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SECTION IV.

The First Seal.

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COMMENTATORs differ more about the explanation of the first seal than almost any other; but, as by almost common consent (till very recently at least), the other " seals” and “trumpets,” symbolize some great political events in the history of Rome and of mankind; and as an event is immediately found on the page of history to explain the symbol, I cannot for a moment hesitate to say, that the first seal symbolizes a political event as well as the rest.

Placing ourselves in the year ninety-six, or, which is the same thing, opening “ Gibbon's History of the Decline and Fall,” we find ourselves at the eve of a very important epocha; the exaltation of Trajan, which exactly corresponds with the first symbol :

Chap. vi. 2. “ I saw," says the apostle, “and behold a white horse, and he that sat on him had a bow; and a crown was given to him: and he went forth conquering, and to conquer:"

No set of symbols can be more easily deciphered. The white horse, from its use in ancient times, denoted royal majesty; at least military greatness. To “have a bow," and to “receive a crown,” what else can it denote but the raising of a warrior to the imperial

• Bengelius.

“ He goes

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dignity? And that warrior exerts his supreme power over the state, to extend his conquests. forth conquering, and to conquer." This is exactly the character of the great event of the times, which in its consequences had a very considerable and lasting effect upon the state of that world in which the church of Christ, for an appointed time, must sojourn. the eighteenth day of September Domitian was mur, dered, and succeeded by Nerva, a man of a peaceful and feeble character, whose short reign, of only one year, four months, and nine days, was only important in the history of Rome, and of mankind, for one event. His own character, and the turbulence of the times, induced Nerva to select for his colleague and successor to the empire, a 'person of a military character.” This he did about three months previous to his death, and his choice fell on Trajan, whose character and actions clearly fulfilled the prophecy.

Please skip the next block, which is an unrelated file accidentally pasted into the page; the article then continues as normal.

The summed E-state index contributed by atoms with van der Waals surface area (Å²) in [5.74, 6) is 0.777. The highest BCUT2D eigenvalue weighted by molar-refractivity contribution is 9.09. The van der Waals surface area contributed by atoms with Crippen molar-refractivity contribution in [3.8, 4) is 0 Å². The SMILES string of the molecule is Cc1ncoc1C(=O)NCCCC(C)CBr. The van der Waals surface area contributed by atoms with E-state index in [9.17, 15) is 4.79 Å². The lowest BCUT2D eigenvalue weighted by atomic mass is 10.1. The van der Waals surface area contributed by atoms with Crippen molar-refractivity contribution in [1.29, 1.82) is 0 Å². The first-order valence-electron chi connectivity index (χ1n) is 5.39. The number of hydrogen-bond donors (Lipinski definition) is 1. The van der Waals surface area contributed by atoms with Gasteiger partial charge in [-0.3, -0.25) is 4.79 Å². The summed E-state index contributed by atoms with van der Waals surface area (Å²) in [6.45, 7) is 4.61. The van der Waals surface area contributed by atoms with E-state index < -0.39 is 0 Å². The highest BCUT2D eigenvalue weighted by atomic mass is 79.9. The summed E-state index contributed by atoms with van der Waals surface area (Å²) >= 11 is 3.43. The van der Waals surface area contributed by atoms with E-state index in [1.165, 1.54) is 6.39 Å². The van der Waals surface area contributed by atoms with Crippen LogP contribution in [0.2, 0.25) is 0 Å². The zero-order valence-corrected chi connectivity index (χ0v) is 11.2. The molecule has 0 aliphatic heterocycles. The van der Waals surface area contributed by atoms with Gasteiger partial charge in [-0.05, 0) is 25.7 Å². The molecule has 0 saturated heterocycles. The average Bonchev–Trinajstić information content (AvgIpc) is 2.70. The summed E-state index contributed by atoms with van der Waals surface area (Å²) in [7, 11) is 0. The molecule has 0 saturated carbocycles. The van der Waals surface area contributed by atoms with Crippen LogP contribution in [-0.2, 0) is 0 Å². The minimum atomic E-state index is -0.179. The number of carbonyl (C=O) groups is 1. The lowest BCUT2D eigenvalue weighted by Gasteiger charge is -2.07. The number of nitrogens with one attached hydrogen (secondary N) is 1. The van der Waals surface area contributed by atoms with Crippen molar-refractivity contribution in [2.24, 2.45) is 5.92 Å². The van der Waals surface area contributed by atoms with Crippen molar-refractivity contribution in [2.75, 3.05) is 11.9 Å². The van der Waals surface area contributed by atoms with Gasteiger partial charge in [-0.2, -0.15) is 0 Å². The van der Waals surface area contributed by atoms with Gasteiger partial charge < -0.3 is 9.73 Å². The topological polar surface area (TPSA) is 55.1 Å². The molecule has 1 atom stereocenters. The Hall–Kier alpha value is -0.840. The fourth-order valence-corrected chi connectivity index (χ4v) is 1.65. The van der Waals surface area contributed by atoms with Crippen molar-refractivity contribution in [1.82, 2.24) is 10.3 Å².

The principal conquests,” observes Mr. Gibbon, “ of the Romans, were achieved under the republic." “ Augustus relinquished the ambition of conquest.” “ His moderate system was adopted by his successors.” « Such were the maxims of imperial polity from the death of Augustus to the accession of Trajan. That virtuous and active prince had received the education of a soldier, and possessed the talents of a general.' The peaceful system of his predecessors was interrupted by scenes of war and conquest; and the legions, after a long interval, beheld a military emperor at their head.”.

The account of the extensive conquests of this prince, the reader may learn from the page of Gibbon. It will

1 " Imperator simul et commilito," is the expression of Tacitus.

be sufficient to observe here, that he extended the bounds of the Roman empire to the utmost limits they ever reached. After this epocha, the power of the empire remained stationary for some years, and then began to decline. The cause of that decline was the next grand revolution in the affairs of the world. And this, we shall find, was symbolized by the second seal.

SECTION V.

The Second Seal, Verse 4.

“ There went forth another horse that was red, and it was given to him that sat thereon to take peace from the earth, and that they should kill one another : and there was given unto him a great sword.”

The symbols here are, also, sufficiently distinct. The

red horse," the commission given to its rider ; the great sword - the sword of the executioner, are all sufficiently plain.